by Christina Lu ’21
His elbows, wrists, knuckles,
like sharp peaks.
When we squeeze,
the mountain range drives deep
into my flesh.
It aches, but I try my best at the conquest
to quell the deepening pit in my own chest.
His ribs poke through his sides
like the tiles of a xylophone —
decreasing in size order,
blooming in full color.
But when I run my fingers across, I hear no music,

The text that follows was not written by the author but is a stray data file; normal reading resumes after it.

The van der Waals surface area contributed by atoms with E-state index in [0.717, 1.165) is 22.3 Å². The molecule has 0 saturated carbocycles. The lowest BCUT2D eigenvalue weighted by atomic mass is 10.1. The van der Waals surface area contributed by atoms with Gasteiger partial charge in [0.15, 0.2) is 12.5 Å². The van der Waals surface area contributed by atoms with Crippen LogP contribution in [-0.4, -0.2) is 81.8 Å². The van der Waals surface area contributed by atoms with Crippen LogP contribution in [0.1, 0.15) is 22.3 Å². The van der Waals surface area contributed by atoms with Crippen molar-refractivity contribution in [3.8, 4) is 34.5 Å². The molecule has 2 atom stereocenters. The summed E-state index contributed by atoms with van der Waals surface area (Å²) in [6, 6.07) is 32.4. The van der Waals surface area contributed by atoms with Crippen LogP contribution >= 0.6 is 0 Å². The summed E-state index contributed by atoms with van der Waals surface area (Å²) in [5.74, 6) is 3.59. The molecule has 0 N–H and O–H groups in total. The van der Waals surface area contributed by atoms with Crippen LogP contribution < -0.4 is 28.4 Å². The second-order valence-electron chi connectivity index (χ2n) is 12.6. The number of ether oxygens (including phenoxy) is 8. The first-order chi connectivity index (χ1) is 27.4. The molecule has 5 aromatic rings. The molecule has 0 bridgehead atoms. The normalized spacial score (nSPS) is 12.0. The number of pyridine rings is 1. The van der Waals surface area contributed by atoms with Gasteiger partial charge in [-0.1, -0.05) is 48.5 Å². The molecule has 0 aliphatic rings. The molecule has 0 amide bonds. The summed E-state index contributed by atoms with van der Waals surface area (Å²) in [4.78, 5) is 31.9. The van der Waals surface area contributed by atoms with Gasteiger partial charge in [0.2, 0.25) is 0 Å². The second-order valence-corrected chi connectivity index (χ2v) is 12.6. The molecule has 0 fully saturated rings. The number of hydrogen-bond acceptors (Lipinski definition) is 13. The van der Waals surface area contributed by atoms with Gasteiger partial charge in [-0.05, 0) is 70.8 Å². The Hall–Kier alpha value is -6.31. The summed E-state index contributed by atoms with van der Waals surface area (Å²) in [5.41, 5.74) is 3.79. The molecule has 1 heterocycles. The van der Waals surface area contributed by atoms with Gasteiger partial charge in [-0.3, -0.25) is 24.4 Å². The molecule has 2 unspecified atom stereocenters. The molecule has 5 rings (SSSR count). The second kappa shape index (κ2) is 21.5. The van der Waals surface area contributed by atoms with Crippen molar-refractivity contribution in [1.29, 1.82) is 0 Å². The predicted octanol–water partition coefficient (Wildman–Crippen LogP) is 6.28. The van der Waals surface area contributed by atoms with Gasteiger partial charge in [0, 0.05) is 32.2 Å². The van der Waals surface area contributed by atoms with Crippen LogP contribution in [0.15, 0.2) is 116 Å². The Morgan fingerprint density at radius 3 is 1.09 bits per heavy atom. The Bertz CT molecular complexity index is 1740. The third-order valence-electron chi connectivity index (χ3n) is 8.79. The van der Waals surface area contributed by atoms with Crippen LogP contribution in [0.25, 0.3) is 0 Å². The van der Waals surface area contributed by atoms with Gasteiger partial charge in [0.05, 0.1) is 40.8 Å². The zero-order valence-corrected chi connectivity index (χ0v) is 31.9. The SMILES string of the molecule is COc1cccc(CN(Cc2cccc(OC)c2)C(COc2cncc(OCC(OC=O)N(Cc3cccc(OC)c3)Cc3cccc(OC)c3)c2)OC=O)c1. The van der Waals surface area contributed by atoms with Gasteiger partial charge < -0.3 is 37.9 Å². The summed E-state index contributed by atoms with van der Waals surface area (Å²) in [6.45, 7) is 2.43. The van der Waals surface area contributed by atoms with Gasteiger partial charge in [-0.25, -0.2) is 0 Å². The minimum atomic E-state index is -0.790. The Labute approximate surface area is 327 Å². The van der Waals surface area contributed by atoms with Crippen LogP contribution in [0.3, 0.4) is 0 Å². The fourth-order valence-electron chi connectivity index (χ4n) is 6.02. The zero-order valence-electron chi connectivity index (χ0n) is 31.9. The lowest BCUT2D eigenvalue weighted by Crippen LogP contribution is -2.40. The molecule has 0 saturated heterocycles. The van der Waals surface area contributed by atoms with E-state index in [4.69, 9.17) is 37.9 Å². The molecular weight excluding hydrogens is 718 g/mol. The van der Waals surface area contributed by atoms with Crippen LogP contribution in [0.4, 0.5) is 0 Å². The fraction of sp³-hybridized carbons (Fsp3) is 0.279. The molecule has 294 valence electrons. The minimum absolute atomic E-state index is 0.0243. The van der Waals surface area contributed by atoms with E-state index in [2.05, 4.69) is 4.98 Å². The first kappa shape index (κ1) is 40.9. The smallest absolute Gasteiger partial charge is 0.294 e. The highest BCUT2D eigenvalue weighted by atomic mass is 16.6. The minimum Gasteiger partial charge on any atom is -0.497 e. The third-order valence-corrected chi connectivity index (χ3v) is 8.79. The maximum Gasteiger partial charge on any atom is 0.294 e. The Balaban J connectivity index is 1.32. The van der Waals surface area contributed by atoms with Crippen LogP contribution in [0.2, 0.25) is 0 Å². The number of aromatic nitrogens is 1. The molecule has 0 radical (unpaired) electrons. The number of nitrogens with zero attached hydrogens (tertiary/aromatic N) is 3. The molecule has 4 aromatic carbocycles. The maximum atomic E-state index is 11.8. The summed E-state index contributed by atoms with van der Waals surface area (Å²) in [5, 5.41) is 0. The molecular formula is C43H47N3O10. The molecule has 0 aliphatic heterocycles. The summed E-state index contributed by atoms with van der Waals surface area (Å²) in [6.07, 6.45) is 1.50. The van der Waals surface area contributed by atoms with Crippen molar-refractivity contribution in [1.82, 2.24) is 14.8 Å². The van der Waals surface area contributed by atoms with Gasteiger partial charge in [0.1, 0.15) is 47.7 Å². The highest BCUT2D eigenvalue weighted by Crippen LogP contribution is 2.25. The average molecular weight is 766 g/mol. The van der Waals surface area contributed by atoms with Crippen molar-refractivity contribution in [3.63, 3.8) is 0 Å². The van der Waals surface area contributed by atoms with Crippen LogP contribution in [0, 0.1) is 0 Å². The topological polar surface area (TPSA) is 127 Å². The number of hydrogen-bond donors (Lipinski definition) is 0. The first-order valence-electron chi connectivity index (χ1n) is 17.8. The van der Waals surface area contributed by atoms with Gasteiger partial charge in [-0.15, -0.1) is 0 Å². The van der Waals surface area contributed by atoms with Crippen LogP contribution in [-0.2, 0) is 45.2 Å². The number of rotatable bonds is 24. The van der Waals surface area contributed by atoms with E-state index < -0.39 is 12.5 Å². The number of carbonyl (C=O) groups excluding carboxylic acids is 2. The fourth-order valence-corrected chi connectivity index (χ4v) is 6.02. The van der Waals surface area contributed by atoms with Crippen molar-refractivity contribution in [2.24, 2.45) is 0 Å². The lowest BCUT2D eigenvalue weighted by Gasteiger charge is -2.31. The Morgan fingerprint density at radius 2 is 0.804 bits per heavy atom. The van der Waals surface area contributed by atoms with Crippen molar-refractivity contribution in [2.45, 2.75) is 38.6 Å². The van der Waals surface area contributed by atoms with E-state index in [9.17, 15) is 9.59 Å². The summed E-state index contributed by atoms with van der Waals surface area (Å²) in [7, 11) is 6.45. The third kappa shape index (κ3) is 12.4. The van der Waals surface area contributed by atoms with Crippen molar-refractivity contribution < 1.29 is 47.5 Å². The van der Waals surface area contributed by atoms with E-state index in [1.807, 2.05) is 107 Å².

Only “Don’t worry about these old bones, aren’t they a nuisance?”
His eyes already hollow;
his head has yet to bare.
The tip of his nose starts to disappear.
At least his ears are still here.
He grins with the little skin
he has left.